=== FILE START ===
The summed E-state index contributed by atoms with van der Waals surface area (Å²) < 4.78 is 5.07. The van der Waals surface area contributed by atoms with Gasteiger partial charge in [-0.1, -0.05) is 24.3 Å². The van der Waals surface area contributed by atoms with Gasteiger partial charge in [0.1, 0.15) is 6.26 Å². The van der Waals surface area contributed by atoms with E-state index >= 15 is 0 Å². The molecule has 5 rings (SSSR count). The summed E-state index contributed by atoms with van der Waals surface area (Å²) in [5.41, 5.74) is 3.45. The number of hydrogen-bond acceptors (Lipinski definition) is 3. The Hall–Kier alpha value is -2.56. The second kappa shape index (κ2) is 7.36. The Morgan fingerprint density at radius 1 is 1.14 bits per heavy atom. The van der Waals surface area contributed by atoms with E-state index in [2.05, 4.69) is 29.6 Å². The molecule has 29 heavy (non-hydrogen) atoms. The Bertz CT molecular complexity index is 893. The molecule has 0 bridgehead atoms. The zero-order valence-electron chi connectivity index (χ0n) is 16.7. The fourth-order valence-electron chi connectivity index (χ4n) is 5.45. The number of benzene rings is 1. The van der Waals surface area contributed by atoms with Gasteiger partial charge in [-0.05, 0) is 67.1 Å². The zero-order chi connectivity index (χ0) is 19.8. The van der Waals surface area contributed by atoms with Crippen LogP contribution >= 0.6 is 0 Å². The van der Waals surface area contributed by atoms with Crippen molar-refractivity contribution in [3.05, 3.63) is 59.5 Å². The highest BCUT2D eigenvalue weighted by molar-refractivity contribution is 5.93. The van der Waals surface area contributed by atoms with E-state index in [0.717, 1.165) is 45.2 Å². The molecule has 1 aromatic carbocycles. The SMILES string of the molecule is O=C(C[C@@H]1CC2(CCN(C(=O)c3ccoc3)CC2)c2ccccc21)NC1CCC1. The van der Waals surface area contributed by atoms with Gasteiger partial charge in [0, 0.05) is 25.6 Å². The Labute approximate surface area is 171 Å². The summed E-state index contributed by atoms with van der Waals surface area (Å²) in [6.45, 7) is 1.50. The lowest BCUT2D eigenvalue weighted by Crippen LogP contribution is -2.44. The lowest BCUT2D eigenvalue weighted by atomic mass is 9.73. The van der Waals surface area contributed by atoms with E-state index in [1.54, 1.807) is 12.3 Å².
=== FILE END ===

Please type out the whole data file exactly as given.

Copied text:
The summed E-state index contributed by atoms with van der Waals surface area (Å²) < 4.78 is 5.07. The van der Waals surface area contributed by atoms with Gasteiger partial charge in [-0.1, -0.05) is 24.3 Å². The van der Waals surface area contributed by atoms with Gasteiger partial charge in [0.1, 0.15) is 6.26 Å². The van der Waals surface area contributed by atoms with E-state index >= 15 is 0 Å². The molecule has 5 rings (SSSR count). The summed E-state index contributed by atoms with van der Waals surface area (Å²) in [5.41, 5.74) is 3.45. The number of hydrogen-bond acceptors (Lipinski definition) is 3. The Hall–Kier alpha value is -2.56. The second kappa shape index (κ2) is 7.36. The Morgan fingerprint density at radius 1 is 1.14 bits per heavy atom. The van der Waals surface area contributed by atoms with E-state index in [2.05, 4.69) is 29.6 Å². The molecule has 29 heavy (non-hydrogen) atoms. The Bertz CT molecular complexity index is 893. The molecule has 0 bridgehead atoms. The zero-order valence-electron chi connectivity index (χ0n) is 16.7. The fourth-order valence-electron chi connectivity index (χ4n) is 5.45. The number of benzene rings is 1. The van der Waals surface area contributed by atoms with Gasteiger partial charge in [-0.05, 0) is 67.1 Å². The zero-order chi connectivity index (χ0) is 19.8. The van der Waals surface area contributed by atoms with Crippen LogP contribution >= 0.6 is 0 Å². The van der Waals surface area contributed by atoms with Crippen molar-refractivity contribution in [3.05, 3.63) is 59.5 Å². The highest BCUT2D eigenvalue weighted by molar-refractivity contribution is 5.93. The van der Waals surface area contributed by atoms with E-state index in [0.717, 1.165) is 45.2 Å². The molecule has 1 aromatic carbocycles. The SMILES string of the molecule is O=C(C[C@@H]1CC2(CCN(C(=O)c3ccoc3)CC2)c2ccccc21)NC1CCC1. The van der Waals surface area contributed by atoms with Gasteiger partial charge in [0, 0.05) is 25.6 Å². The Labute approximate surface area is 171 Å². The summed E-state index contributed by atoms with van der Waals surface area (Å²) in [6.45, 7) is 1.50. The lowest BCUT2D eigenvalue weighted by Crippen LogP contribution is -2.44. The lowest BCUT2D eigenvalue weighted by atomic mass is 9.73. The van der Waals surface area contributed by atoms with E-state index in [1.54, 1.807) is 12.3 Å².